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Closing Games: The Jamal Crawford Lineup Worked

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There are plenty of reasons why the Clippers lost last night, but the fourth-quarter lineup with Jamal Crawford wasn’t one of them.

NBA: Indiana Pacers at Los Angeles Clippers Jayne Kamin-Oncea-USA TODAY Sports

One topic that has gotten a lot of attention in the Clippersphere over the last few weeks is the issue of who should close games at small forward. It’s pretty much become unanimous that Luc Mbah a Moute deserves to start—his defense is noticeably swinging pretty much every game, and his offense has become respectable: on the year, he’s making 40.5% of his threes (he’s not really as good as that sounds, but he’s hitting wide open corner threes) and attempting them 3.5 times more often than he did last year. He’s also been more effective on cuts and on driving past closeouts—his two-point percentage is up to 58% after sitting at 48% last season.

So yeah, Luc’s been good. Good enough to start and play plenty of nightly minutes. But should he be closing games? Or should those minutes go to Jamal Crawford?

The arguments in favor of each player are clear. Mbah a Moute is clearly the better defender of the two, while Crawford is clearly the greater scoring threat. You don’t want Crawford defending the other team’s starting small forward on most nights, but outside of a tiny sample size this year, you don’t especially want important possessions to end with Mbah a Moute shooting. You don’t want Jamal Crawford taking the ball out of the hands of Chris Paul and Blake Griffin, who are superior players, but the fact that Luc doesn’t touch the ball at all makes those stars’ jobs harder on offense.

So where does that leave us? With a surprisingly simply cop-out non-answer: it depends. There is no abstract, one-size-fits-all answer to this question—it has to vary based on opponent, time, and score.

If the Clippers had been up 8 points with 9 minutes remaining last night, Luc would have been the logical play to try and prevent a Paul George-sparked Pacers run. But they weren’t. The Clippers were down by 20, and at that point, Crawford made more sense.

If you start the clock when Chris Paul checked back in to the fourth quarter last night with 9:37 remaining, and stop it when the Clippers began heaving threes and intentionally fouling with 1:00 left, there’s no doubt about it: the Jamal Crawford lineup worked. The Clippers went +16 in about 7 minutes with Crawford on the court, and -3 without him—specifically, the Paul George dagger with 1:00 remaining.

They didn’t even do this against a team without a threat at small forward—Paul George is one of the league’s premier players, and the Clippers had to cross-match Griffin on George and Crawford on power forward Thaddeus Young. In a stretch where the Clippers went on a 20-7 run to turn a 91-71 score into a 98-91 score, Young scored all seven of the Pacers’ points. Jamal Crawford can’t guard power forwards, but in this instance, it didn’t matter: 7 points in 7 minutes to Thaddeus Young is an acceptable outcome if nobody else on the team can score, and you’re able to get defensive rebounds and put up 20 points in 7 minutes on the other end.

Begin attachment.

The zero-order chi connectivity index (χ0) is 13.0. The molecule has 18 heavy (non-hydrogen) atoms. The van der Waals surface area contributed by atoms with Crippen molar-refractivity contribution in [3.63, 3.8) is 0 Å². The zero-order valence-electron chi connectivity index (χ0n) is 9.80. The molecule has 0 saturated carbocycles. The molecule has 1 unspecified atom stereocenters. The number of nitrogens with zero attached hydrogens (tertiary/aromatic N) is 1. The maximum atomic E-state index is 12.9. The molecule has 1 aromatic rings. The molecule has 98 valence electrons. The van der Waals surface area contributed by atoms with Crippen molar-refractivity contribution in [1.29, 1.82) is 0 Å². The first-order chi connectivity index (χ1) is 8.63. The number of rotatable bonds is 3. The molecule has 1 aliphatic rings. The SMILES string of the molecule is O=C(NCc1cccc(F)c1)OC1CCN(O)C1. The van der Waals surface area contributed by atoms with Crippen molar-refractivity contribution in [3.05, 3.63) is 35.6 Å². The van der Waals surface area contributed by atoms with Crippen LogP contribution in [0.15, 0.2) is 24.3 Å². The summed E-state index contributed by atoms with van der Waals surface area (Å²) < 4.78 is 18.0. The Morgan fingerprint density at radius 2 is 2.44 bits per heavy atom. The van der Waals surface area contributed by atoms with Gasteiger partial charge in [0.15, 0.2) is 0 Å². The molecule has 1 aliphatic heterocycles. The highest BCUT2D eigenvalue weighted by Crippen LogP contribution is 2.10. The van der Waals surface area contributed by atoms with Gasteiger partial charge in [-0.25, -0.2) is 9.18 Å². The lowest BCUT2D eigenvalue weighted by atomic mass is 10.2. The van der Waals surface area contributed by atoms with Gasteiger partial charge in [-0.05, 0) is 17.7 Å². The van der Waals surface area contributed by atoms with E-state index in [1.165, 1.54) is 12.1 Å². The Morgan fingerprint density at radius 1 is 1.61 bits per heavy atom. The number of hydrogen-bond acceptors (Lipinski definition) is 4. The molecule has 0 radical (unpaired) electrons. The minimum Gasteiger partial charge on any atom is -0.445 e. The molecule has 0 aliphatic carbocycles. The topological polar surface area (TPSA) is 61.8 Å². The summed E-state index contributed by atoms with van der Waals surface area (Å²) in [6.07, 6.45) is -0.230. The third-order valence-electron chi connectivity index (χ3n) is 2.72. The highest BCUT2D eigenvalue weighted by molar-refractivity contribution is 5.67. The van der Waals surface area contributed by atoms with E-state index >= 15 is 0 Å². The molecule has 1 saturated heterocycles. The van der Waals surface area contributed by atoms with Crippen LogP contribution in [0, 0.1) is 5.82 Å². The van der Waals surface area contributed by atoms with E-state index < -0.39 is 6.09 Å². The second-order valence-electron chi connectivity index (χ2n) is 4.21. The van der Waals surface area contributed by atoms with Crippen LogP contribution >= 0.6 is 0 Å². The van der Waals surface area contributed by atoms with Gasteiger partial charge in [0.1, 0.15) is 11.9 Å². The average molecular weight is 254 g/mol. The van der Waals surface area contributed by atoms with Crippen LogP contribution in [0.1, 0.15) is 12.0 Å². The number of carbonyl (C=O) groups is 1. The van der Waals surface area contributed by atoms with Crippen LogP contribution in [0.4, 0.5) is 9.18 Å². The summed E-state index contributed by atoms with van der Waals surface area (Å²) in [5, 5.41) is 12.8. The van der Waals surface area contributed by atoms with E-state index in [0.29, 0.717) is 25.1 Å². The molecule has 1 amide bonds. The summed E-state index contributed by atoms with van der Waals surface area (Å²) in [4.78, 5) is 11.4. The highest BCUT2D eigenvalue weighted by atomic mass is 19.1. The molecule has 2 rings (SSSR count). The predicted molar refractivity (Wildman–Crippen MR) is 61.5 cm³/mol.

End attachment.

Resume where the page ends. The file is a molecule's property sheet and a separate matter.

Again, it’s situational. The Jamal lineup worked last night, but it won’t work every night. Sometimes, the Clippers won’t hit shots like they did, and the other team won’t miss. Sometimes, the opposing PF will score far more than just 7 points when guarded by the much smaller Crawford. Using that lineup has a higher upside and a higher downside than a lineup with Mbah a Moute—exactly the reason why you’d play Mbah a Moute to hold a lead, and play Crawford to spark a comeback.

The Clippers lost last night for plenty of reasons. The second unit was awful in the first half, and the entire team took a nap in the third quarter and let the Pacers walk all over them for a 35-17 blowout quarter. Chris Paul turned the ball over 5 times, and the team totaled 20 turnovers. Paul Pierce obviously didn’t help things (although his impact was minor compared to the other reasons).

The team looked tired, more than anything. They had just returned from a six-game road trip, and completed 5 weeks without more than one day off between games. That doesn’t just mean they didn’t have time to rest—they also haven’t had time to practice, making it hard to contain slippage. This is now the fourth loss in the last 10 days that can be directly attributed to sloppy and lethargic play—turnovers, lazy defense, passive offense.

Now, the Clippers have 2 days off to rest before a big game against the Warriors. They’ll have a practice (tomorrow, they took today off to rest) to prepare for the game and catch up on offensive and defensive adjustments. They surely won’t have a problem motivating themselves to play their most hated rival—a team they have beaten just once in the last two years.

Moving forward, they’ll have to find better solutions than Wednesday offers. With another tough, dense stretch in the schedule coming in mid-December and ending in early January, LAC needs to find a way to bring energy every night if they hope to keep pace at the top of the conference. It’s still early in the year, but avoidable, regrettable losses are already stacking up, and before the Clippers can even worry about home-court in a looming second-round match-up with the Spurs, they have to deal with the pesky teams nipping at their heels. Currently, Houston is just one loss back, and Oklahoma City and Memphis are two losses back each.